Wednesday, 18 September 2013

Why aren't building regulations based on the PassivHaus standard?

Last week I attended a seminar on building homes and other buildings to the Passivhaus standard. This is an extremely rigorous energy efficiency standard for buildings which is now common in Germany and Austria but there are examples in the UK too [1]. In parts of Belgium and Germany the Passivhaus standard will soon be the norm for many buildings: in Freiburg it is required for residential buildings, in Hamburg only Passivhaus homes receive municipal subsidy, in Brussels it will apply to new buildings of all types from 2015 [2]. Passivhaus homes are certainly cheap to heat. A gas heated PassivHaus standard home of 70 m2 could be heated for only £42/year (assuming 4p/kWh) [3]. So what is this standard and how does it compare to our own building regulations? Should we have it here too?


There are relatively few Passivhaus homes in the UK but we saw several examples in the seminar which debunk some of the reasons usually given against the Passivhaus standard.

  • Passivhaus homes are not necessarily expensive to build - for example two developments of affordable housing by Hastoe Housing Association (at Wimbish and Ditchingham) have cost only 12% and 6% more to build than the current normal Code for Sustainable Homes (CSH) level 4. The Ecological Building Society gives preferential rates to Passivhaus new build projects [4].
  • Passivhaus homes are comfortable to live in (as demonstrated by monitoring of temperature and internal humidity at Ditchingham) [5].
  • Passivhaus homes don't have to use particular materials and can be made to fit into most landscapes. The Ditchingham estate is next to listed buildings. They houses are faced with brick and they even have 'chimneys' although these are not actually connected to fireplaces - they act as inlet and outlet for the ventilation system. (See picture here). In Yorkshire there is a Passivhaus faced with stone (picture here).
On the other hand there are some truly horrific stories about Passivhaus homes using more energy than they are supposed to and even making people ill. This is usually because someone has cut corners during the building stage and not stuck to the design specification.A particularly bad case in Belgium was built without the specified airflow vents: not surprisingly problems quickly developed with high moisture and poor air quality [6]. The frequency of failiures like this should diminish as the standard becomes better known and understood by the industry. In the mean time, you had better make sure your design team keeps a close eye during construction.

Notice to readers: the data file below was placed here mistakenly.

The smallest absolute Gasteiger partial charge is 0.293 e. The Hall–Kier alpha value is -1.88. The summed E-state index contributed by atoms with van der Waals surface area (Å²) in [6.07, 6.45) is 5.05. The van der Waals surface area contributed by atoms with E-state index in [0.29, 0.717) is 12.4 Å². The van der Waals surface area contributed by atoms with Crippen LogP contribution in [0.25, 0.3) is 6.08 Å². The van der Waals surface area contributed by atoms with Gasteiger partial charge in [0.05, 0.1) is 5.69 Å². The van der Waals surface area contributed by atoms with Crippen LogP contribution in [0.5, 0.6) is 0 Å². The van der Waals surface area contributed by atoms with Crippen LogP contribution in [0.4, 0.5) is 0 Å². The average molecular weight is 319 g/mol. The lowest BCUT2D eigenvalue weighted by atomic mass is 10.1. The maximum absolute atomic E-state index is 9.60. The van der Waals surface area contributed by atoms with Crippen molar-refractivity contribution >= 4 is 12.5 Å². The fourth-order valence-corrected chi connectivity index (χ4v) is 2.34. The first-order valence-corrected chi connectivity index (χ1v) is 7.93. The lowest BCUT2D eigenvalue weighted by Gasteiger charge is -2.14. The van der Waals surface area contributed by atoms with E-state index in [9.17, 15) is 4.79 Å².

Even though everyone wants energy efficient homes comparing the Passivhaus standard with building regulations is like comparing apples and oranges.

  • The Passivhaus standard specifies energy use whereas our CSH standard is based on carbon emissions. (This encourages UK developers to install gas heating because it is low carbon at the moment compared to electricity, thus locking us further into reliance on imported gas supplies.)
  • The CSH standard allows some carbon emissions to be offset by generating renewable electricity from solar panels. This is arguably not a sustainable solution because no amount of PV panels is going to make much of a dent in your electricity use on long winter evenings - and the National Grid has to handle the problem of balancing supply and demand through the days and seasons. There is nothing to stop you putting PV panels on your Passivhaus home but it won't help you get the certification.
  • The Passivhaus standard gives a limit to the energy use per unit of floor space whereas the CSH standard is relative to the notional carbon emission of a 2006 house of the same size and shape. The trouble is that long thin houses, L-shapes and other forms tend to have more envelope to lose heat through for the same size of house. Passivhaus homes tend to be boxy because it is difficult to achieve the standard any other way. If you were given the choice between an amusingly rambling family house and a box which had a quarter the energy bills which would you choose? And would you give the same answer in 50 years time?